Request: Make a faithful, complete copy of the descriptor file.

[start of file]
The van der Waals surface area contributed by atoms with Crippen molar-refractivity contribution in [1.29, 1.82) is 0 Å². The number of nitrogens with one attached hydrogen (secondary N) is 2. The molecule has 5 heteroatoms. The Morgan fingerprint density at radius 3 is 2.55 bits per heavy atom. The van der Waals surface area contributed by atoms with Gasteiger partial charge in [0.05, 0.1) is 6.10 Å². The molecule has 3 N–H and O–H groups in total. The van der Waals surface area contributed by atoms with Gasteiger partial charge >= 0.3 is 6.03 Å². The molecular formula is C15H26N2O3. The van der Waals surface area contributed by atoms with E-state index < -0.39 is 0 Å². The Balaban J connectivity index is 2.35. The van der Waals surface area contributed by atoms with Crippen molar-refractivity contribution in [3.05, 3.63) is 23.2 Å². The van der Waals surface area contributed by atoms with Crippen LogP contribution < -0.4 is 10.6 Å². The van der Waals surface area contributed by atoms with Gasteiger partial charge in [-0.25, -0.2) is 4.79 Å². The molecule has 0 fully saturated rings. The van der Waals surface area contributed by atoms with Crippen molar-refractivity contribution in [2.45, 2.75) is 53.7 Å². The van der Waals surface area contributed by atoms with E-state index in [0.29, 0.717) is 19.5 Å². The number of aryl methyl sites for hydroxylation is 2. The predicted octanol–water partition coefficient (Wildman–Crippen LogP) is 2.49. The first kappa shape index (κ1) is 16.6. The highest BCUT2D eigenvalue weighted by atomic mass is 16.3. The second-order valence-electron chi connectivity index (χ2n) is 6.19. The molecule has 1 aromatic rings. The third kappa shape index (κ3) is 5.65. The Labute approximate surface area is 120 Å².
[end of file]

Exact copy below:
The van der Waals surface area contributed by atoms with Crippen molar-refractivity contribution in [1.29, 1.82) is 0 Å². The number of nitrogens with one attached hydrogen (secondary N) is 2. The molecule has 5 heteroatoms. The Morgan fingerprint density at radius 3 is 2.55 bits per heavy atom. The van der Waals surface area contributed by atoms with Gasteiger partial charge in [0.05, 0.1) is 6.10 Å². The molecule has 3 N–H and O–H groups in total. The van der Waals surface area contributed by atoms with Gasteiger partial charge >= 0.3 is 6.03 Å². The molecular formula is C15H26N2O3. The van der Waals surface area contributed by atoms with E-state index < -0.39 is 0 Å². The Balaban J connectivity index is 2.35. The van der Waals surface area contributed by atoms with Crippen molar-refractivity contribution in [3.05, 3.63) is 23.2 Å². The van der Waals surface area contributed by atoms with Crippen LogP contribution < -0.4 is 10.6 Å². The van der Waals surface area contributed by atoms with Gasteiger partial charge in [-0.25, -0.2) is 4.79 Å². The molecule has 0 fully saturated rings. The van der Waals surface area contributed by atoms with Crippen molar-refractivity contribution in [2.45, 2.75) is 53.7 Å². The van der Waals surface area contributed by atoms with E-state index in [0.29, 0.717) is 19.5 Å². The number of aryl methyl sites for hydroxylation is 2. The predicted octanol–water partition coefficient (Wildman–Crippen LogP) is 2.49. The first kappa shape index (κ1) is 16.6. The highest BCUT2D eigenvalue weighted by atomic mass is 16.3. The second-order valence-electron chi connectivity index (χ2n) is 6.19. The molecule has 1 aromatic rings. The third kappa shape index (κ3) is 5.65. The Labute approximate surface area is 120 Å².